“Innovation is most powerful when it’s activated by collaboration between unlikely partners, coupled with investment dollars, marketing know-how and determination,“ Parker said. “Now is the time for big, bold solutions. Incremental change won’t get us where we need to go fast enough or at a scale that makes a difference.”
“About 60 percent of the environmental footprint of a pair of Nike shoes is embedded in the materials used to make them. When you multiply that across our business, and across the industry, it’s clear that innovation in sustainable materials is a huge opportunity, not just for Nike, but for the world.”
Regarding city planning, the automobile check out some of Peter Calthorpe's Urban Designer had a noteworthy ideas: Not all roads should be designed for a car. Every third street should be auto free and bicycles, and pedestrain environments serve a higher quality of life.
photo by Stuart Isett Brainstorm Green
"We need to find a new definition of what defines the middle class and that means not owning a car."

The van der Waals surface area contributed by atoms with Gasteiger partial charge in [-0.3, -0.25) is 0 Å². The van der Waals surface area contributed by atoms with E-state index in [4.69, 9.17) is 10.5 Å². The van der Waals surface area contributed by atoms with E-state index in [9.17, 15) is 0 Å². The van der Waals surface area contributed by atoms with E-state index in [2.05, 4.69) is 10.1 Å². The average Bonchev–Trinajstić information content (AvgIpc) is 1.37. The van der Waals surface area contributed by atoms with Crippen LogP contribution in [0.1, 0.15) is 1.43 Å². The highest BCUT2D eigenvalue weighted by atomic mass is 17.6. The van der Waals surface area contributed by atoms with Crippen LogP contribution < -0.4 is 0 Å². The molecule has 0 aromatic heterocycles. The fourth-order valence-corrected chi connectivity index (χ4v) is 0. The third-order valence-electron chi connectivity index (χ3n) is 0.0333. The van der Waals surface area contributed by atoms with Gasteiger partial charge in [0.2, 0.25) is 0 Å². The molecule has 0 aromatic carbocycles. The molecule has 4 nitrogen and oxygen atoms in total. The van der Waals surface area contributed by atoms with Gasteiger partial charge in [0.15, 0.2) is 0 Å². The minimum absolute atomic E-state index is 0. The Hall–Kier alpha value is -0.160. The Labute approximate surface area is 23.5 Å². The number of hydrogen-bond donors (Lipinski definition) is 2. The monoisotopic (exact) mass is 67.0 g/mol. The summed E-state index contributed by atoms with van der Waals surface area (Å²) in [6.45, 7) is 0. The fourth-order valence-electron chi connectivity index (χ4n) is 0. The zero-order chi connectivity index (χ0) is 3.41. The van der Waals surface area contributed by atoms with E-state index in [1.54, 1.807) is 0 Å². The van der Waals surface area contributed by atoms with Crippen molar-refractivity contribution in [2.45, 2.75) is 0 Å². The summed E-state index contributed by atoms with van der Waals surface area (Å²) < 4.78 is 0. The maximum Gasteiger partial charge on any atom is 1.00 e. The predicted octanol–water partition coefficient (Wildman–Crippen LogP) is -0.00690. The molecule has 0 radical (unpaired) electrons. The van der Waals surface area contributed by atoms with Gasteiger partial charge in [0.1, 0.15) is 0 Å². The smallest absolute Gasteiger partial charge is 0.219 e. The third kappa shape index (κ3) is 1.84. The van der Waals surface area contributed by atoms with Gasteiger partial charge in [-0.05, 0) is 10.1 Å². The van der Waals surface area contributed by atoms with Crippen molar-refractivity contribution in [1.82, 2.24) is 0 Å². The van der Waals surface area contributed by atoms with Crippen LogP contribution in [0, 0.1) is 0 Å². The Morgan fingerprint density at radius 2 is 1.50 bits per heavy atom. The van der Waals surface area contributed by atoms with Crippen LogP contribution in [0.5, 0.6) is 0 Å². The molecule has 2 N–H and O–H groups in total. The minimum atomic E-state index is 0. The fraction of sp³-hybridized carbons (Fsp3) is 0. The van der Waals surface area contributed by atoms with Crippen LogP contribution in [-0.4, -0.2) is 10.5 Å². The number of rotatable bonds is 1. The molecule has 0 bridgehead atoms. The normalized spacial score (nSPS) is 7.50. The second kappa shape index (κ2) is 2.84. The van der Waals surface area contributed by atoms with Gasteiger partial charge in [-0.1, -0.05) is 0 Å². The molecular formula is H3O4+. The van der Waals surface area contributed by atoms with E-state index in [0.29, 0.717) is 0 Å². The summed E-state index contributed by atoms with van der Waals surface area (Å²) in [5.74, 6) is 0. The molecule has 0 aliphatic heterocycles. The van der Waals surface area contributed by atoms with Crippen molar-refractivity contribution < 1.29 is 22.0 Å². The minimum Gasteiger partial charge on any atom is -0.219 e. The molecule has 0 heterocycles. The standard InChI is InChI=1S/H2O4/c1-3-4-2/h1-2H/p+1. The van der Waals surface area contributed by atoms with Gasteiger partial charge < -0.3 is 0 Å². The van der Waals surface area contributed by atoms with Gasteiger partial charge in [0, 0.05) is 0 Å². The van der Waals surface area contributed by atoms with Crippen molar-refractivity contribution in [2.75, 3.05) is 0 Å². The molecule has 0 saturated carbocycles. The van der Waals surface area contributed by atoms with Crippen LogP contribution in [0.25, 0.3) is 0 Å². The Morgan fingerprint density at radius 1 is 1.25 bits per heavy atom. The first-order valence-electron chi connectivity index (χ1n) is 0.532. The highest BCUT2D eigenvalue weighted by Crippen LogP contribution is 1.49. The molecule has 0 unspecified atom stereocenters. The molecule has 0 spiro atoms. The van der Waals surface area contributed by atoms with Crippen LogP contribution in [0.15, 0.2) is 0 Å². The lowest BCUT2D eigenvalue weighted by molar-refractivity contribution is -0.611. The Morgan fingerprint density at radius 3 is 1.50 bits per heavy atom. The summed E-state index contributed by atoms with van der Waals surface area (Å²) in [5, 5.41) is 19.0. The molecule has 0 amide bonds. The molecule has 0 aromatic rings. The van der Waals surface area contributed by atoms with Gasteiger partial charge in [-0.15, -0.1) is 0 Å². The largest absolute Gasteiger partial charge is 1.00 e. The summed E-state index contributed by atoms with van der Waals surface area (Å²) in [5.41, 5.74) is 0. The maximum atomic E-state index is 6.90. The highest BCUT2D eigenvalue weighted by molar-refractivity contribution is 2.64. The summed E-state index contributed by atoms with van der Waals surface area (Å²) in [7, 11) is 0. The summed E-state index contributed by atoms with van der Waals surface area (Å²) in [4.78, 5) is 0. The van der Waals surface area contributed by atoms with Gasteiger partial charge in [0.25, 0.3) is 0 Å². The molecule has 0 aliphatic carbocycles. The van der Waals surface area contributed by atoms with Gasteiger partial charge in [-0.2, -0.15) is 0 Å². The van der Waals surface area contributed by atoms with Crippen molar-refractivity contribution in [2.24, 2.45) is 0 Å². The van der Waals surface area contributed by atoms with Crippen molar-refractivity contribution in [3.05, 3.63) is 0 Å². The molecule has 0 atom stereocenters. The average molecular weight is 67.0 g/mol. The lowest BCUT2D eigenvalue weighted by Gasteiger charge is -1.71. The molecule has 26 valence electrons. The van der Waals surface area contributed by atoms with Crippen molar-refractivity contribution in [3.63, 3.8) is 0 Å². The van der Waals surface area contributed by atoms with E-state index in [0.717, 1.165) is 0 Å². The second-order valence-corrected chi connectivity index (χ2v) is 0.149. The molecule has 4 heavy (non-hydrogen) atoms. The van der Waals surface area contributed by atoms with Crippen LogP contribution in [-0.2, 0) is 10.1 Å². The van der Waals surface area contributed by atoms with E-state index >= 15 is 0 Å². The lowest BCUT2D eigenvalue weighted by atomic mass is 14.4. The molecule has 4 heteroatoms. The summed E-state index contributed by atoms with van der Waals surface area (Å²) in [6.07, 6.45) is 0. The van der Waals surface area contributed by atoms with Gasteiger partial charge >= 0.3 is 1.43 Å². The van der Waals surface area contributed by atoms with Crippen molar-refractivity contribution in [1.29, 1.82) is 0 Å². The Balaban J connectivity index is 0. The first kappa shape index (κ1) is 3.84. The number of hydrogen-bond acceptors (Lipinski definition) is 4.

Calthorpe has been named one of 25 "innovators on the cutting edge" by Newsweek Magazine for his work in redefining the models of urban and suburban growth in America. Throughout his long career in urban design, planning and architecture, he has been a pioneer in approach to revitalization and regional planning.
Rick Ridgeway VP, Environmental Initiatives Patagonia and spokesperson Conservacion Patagonica - Patagonia privately held major outdoor retailer preserves the wilds of South America like the great American conservationists and our national parks. What started off as a road trip turned into one of the most successful global land conservation efforts merging capitalism and retail with environmental preservation thanks to a wild bunch of adventurers in the early 70's.